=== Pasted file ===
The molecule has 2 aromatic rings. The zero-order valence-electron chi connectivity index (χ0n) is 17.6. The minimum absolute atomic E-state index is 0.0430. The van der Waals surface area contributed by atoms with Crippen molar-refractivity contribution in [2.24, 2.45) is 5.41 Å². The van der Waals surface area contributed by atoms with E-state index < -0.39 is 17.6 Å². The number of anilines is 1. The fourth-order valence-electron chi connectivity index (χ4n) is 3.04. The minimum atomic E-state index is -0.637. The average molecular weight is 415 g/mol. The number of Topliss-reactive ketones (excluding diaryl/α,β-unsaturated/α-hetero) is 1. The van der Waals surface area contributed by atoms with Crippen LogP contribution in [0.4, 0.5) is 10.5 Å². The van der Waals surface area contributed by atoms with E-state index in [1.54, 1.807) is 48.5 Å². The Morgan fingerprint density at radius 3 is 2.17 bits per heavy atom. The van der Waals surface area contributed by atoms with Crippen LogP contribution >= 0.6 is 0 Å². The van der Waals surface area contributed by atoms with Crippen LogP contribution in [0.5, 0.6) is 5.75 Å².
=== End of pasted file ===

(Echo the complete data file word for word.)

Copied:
The molecule has 2 aromatic rings. The zero-order valence-electron chi connectivity index (χ0n) is 17.6. The minimum absolute atomic E-state index is 0.0430. The van der Waals surface area contributed by atoms with Crippen molar-refractivity contribution in [2.24, 2.45) is 5.41 Å². The van der Waals surface area contributed by atoms with E-state index < -0.39 is 17.6 Å². The number of anilines is 1. The fourth-order valence-electron chi connectivity index (χ4n) is 3.04. The minimum atomic E-state index is -0.637. The average molecular weight is 415 g/mol. The number of Topliss-reactive ketones (excluding diaryl/α,β-unsaturated/α-hetero) is 1. The van der Waals surface area contributed by atoms with Crippen LogP contribution in [0.4, 0.5) is 10.5 Å². The van der Waals surface area contributed by atoms with E-state index in [1.54, 1.807) is 48.5 Å². The Morgan fingerprint density at radius 3 is 2.17 bits per heavy atom. The van der Waals surface area contributed by atoms with Crippen LogP contribution >= 0.6 is 0 Å². The van der Waals surface area contributed by atoms with Crippen LogP contribution in [0.5, 0.6) is 5.75 Å².